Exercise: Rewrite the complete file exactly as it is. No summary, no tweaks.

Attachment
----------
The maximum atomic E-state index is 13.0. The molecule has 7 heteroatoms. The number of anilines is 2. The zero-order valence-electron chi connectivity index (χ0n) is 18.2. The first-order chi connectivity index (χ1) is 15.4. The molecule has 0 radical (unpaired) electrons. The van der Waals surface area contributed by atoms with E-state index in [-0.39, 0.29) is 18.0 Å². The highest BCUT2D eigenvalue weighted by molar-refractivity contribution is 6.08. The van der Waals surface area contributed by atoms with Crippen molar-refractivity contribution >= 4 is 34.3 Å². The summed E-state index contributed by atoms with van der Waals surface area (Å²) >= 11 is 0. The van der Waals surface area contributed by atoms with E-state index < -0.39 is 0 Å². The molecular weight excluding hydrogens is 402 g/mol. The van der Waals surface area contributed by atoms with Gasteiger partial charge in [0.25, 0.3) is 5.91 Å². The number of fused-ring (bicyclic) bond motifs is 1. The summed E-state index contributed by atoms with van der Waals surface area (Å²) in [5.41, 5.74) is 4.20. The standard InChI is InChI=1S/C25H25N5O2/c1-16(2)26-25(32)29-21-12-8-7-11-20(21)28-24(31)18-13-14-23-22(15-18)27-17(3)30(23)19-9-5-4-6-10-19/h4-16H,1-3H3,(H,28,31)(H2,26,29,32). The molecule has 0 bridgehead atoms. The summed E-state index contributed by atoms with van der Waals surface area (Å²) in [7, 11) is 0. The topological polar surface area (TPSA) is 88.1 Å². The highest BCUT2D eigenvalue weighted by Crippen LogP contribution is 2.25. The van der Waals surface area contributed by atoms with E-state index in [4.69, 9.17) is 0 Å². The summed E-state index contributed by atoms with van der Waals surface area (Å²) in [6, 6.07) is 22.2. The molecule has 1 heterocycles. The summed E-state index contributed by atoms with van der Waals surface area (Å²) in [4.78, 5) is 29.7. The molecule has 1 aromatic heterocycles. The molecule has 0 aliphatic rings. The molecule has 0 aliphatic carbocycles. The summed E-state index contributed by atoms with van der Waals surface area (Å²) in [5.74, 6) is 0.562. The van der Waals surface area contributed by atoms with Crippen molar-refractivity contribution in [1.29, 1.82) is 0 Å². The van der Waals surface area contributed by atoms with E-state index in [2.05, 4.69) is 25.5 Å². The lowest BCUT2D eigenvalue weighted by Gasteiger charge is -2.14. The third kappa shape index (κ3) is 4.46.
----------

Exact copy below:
The maximum atomic E-state index is 13.0. The molecule has 7 heteroatoms. The number of anilines is 2. The zero-order valence-electron chi connectivity index (χ0n) is 18.2. The first-order chi connectivity index (χ1) is 15.4. The molecule has 0 radical (unpaired) electrons. The van der Waals surface area contributed by atoms with E-state index in [-0.39, 0.29) is 18.0 Å². The highest BCUT2D eigenvalue weighted by molar-refractivity contribution is 6.08. The van der Waals surface area contributed by atoms with Crippen molar-refractivity contribution >= 4 is 34.3 Å². The summed E-state index contributed by atoms with van der Waals surface area (Å²) >= 11 is 0. The van der Waals surface area contributed by atoms with E-state index < -0.39 is 0 Å². The molecular weight excluding hydrogens is 402 g/mol. The van der Waals surface area contributed by atoms with Gasteiger partial charge in [0.25, 0.3) is 5.91 Å². The number of fused-ring (bicyclic) bond motifs is 1. The summed E-state index contributed by atoms with van der Waals surface area (Å²) in [5.41, 5.74) is 4.20. The standard InChI is InChI=1S/C25H25N5O2/c1-16(2)26-25(32)29-21-12-8-7-11-20(21)28-24(31)18-13-14-23-22(15-18)27-17(3)30(23)19-9-5-4-6-10-19/h4-16H,1-3H3,(H,28,31)(H2,26,29,32). The molecule has 0 bridgehead atoms. The summed E-state index contributed by atoms with van der Waals surface area (Å²) in [7, 11) is 0. The topological polar surface area (TPSA) is 88.1 Å². The highest BCUT2D eigenvalue weighted by Crippen LogP contribution is 2.25. The van der Waals surface area contributed by atoms with E-state index in [4.69, 9.17) is 0 Å². The summed E-state index contributed by atoms with van der Waals surface area (Å²) in [6, 6.07) is 22.2. The molecule has 1 heterocycles. The summed E-state index contributed by atoms with van der Waals surface area (Å²) in [4.78, 5) is 29.7. The molecule has 1 aromatic heterocycles. The molecule has 0 aliphatic rings. The molecule has 0 aliphatic carbocycles. The summed E-state index contributed by atoms with van der Waals surface area (Å²) in [5.74, 6) is 0.562. The van der Waals surface area contributed by atoms with Crippen molar-refractivity contribution in [1.29, 1.82) is 0 Å². The van der Waals surface area contributed by atoms with E-state index in [2.05, 4.69) is 25.5 Å². The lowest BCUT2D eigenvalue weighted by Gasteiger charge is -2.14. The third kappa shape index (κ3) is 4.46.